Friday, January 31, 2014

Modernism (pt. 3)

If, then, the artist saw an image and knew that it would soon pass, Manet would paint it somewhat incomplete on his canvas, like his painting here, called The Railway.
It is an ordinary scene of a woman looking up from reading a book, a poignant moment because she is looking us, the viewer, right in the eye, but a moment nonetheless that is brief, as we expect she will go back to reading the very next second.  (Manet has contained the memory or the idea of her frozen in that self-same pose on his canvas forever, but the actual woman who was sitting at the railway that day is quite long gone).  The woman is a stranger to us and performing no memorable deed of public service or religious devotion.  She is reading a book while awaiting the train (something many of us still do today).  It's very commonplace, an almost indistinguishable part of the cumulative busyness of Modern life, but we do distinguish it here because she's looking right at us.  For this brief moment in time, we are locked in eye contact, and all the truth you want to associate to that connection can be read into the painting's meaning as much as you want—but only for an instant; because the next second she will return to her book, and the moment will be over.  This is why the artist did not give great detail to things like the woman's hair or dress (which are just dabs and strokes of color), her book, or the background (which looks quite messy and unfinished); he wanted to show only what the eye could see in a quick glance.
Also, a little girl stands on the right side of the painting with her back to you.  It seems wasteful to cover so much canvas with a figure whose face the viewer doesn't even get to see straight-on, but that is the realism of the image; that, in the city crowd, it's often hard to really see people.  They have their backs turned or are busy; even the woman reading the book is only taking a momentary pause to look up and will soon go back to what she was doing.  But the presence of the girl also adds to the painting's expert use of pattern and shape, since her bare, white arm cuts across the black, vertical fence.  Perhaps the clash of youthful frailty and vulnerability with the hard, cold steel of the fence betrays an indictment on an industrial society that sent most of the population's children to factories to work under horrid conditions (such as was to be found in England and such as was also most famously criticized through the novels of Charles Dickens).  The girl's hand grips the fence, and I remember thinking when I first saw this painting that the image reminded me of a prisoner gripping the bars to his cell in frustration.  Artists and philosophers of this time very much saw Victorian industrialism as a trap or cage, but could there be any escape from its mass expansion and development?  Manet only paints his figures on one side of the fence; the other side's lost in smoke.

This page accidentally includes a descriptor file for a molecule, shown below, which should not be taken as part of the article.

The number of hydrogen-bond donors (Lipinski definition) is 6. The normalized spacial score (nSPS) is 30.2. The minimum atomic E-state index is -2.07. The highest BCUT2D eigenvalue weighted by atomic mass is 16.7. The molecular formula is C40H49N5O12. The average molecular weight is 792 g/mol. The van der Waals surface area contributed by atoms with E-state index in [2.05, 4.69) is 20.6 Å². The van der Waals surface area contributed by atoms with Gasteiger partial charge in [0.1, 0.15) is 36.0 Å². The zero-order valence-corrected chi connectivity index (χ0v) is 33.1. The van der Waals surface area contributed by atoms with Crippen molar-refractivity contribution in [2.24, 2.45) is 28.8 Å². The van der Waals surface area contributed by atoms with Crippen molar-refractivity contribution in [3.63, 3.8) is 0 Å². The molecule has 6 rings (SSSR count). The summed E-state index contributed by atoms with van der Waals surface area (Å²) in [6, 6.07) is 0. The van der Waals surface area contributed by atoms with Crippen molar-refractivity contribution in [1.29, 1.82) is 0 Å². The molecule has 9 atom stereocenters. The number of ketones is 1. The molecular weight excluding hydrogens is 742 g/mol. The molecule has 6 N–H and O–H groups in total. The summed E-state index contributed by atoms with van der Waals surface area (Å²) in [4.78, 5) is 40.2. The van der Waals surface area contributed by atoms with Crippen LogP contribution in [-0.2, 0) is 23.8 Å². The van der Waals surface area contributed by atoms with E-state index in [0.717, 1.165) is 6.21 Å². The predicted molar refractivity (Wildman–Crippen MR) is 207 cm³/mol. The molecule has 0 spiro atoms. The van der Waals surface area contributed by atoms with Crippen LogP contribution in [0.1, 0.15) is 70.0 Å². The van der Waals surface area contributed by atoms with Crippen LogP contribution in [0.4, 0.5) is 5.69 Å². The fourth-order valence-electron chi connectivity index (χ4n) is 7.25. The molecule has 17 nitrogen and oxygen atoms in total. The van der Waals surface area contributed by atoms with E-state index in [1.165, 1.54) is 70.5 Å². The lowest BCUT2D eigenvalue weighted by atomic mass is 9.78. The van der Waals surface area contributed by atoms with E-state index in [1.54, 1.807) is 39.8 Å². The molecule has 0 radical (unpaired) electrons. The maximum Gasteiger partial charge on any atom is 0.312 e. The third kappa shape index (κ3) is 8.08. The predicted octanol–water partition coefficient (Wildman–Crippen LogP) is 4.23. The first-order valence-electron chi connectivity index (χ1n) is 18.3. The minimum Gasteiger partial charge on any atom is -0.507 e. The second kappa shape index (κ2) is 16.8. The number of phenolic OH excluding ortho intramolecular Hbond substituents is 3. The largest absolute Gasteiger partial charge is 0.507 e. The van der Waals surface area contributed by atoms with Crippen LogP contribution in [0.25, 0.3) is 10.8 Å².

The child's arm also connects back to the woman, perhaps to indicate that the woman is the child's mother; but we don't know.  These figures are as much strangers to us now as they were to viewers of the day; and strangers have no identity.  These two women figures (one young, one adult) have no identity, so the viewer cannot interact with the artwork in any other way but through the visual reception of its manifest content.  We stare blankly at the painting, just as the woman on the left stares blankly back at us, and there is nothing more able to be said or done.  There's a gulf separating us—or, if you will, a fence.  Neither can do anything but look at the other across the strange divide between three-dimensional, fleshly reality and two-dimensional, conceptual art.  What's to be understood from the meeting?  What can I learn from looking at this painting of an unknown woman looking back at me?  She's about to go back to her book, and I'm about to look away from the painting and go back to my own activities.  She has taken a moment to stop what she is doing and look around her, and in a moment I will do the same through the act of turning away from the painting (this mere collection of insentient oils on a flat canvas) and looking back at the real world.  Staring at this painting, after all, is only like staring through a fence one can never cross—like the little girl is doing on the right.  A good flâneur, like the woman on the left, takes the occasion every once in a while to gaze up from the art, the literary, the philosophical, the abstract, ideological world of concepts, words, oils, and canvases, and look around at the real world for a change.

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